Here are some interesting new and limited edition products found on store shelves by us and your fellow readers. If you’ve tried any of the products, share your thoughts about them in the comments.

Lance Limited Edition Seasonal Favorites Cookie Sandwiches (Mint Chocolate Nekot, Pumpkin Cheesecake Nekot, and Sweet Creme Sprinkled Sugar Cookie)

If Mint Oreo Cookies can be available all year, why can’t Lance Mint Chocolate Nekot Cookie Sandwiches be available all year? (Spotted by Claire G at Weis Markets.)

Monster Energy Ultra Sunrise

Suck it, Mountain Dew Kickstart! (Spotted by sldy93 at Walmart.)

Chicken of the Sea Pink Salmon (Barbecue and Sweet & Spicy)

All the salmon I’ve ever eaten has been pink. So there’s a salmon that’s not pink? (Spotted by Carla at Walmart.)

Krusteaz Bakery Style Meyer Lemon Cookie Mix and Meyer Lemon Pound Cake Mix

Hey! Krusteaz Meyer Lemon mixes spotted at a Fred Meyer! By the way, if you’re ever given an F. Meyer pop quiz, the Meyer lemon was named after Frank Meyer, who brought them from China. Knowledge! (Spotted by Jessica at Fred Meyer.)

Thank you to all the photo contributors! If you’re out shopping and see an interesting new or limited edition product on the shelf, snap a picture of it, and send us an email ([email protected]) with where you found it and “Spotted” in the subject line. Or reply to us (@theimpulsivebuy) on Twitter with the photo and the hashtag #spotted. If you do so, you might see your picture in our next Spotted on Shelves post.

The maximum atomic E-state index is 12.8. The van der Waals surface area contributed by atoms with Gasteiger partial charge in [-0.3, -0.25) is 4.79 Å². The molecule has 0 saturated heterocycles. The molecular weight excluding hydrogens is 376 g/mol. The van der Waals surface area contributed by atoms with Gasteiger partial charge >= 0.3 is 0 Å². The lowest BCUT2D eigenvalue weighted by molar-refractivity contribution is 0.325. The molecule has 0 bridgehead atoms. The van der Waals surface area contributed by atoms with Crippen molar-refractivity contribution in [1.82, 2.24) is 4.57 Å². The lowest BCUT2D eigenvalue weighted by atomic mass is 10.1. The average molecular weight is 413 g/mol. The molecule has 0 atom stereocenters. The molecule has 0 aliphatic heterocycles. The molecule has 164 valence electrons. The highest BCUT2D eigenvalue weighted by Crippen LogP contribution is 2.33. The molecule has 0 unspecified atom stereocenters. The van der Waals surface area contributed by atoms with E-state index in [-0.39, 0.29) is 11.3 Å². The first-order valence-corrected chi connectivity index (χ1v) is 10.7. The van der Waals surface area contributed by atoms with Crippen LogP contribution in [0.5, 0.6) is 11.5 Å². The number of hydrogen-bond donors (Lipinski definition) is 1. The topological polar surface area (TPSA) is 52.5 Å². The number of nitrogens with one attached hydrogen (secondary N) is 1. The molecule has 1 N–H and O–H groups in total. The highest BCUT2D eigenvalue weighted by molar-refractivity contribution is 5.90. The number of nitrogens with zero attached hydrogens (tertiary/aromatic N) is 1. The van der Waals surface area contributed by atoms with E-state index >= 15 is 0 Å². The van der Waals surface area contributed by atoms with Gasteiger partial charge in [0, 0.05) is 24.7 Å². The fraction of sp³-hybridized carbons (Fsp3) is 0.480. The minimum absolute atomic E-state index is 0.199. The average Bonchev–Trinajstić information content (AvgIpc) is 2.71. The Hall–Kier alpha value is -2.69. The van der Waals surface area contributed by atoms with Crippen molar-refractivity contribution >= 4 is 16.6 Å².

Also, if you’re wondering if we’ve already covered something, search our Flickr photos to find out.

5 thoughts to “SPOTTED ON SHELVES – 11/4/2014”

  1. Pink salmon is a breed of salmon, like sockeye and chinook. Other breeds of salmon are also pink in color, but not all of them.

    Of course, if you’re a person who actually knows that, would you be buying Chicken of the Sea salmon in a foil packet?

    Mmmmm… Meyer Lemon! I love Krusteaz.

    1. I don’t think there is a species of salmon called Pink Salmon, they all tend to have reddish flesh from eating krill. The farmed salmon is pale-colored because they eat artificial feed instead of krill; in order to get consumers to buy the fillets, the producers dye the flesh so that it’s pink.

      1. Pink Salmon is, indeed, a species. It’s the more popular name for Humpback Salmon, a.k.a. Oncorhynchus gorbuscha. Wikipedia is your friend in these things (I’d post the link, but I apparently can’t), but if you’d prefer a snazzier source, the U.S. Fish & Wildlife Service will also confirm.

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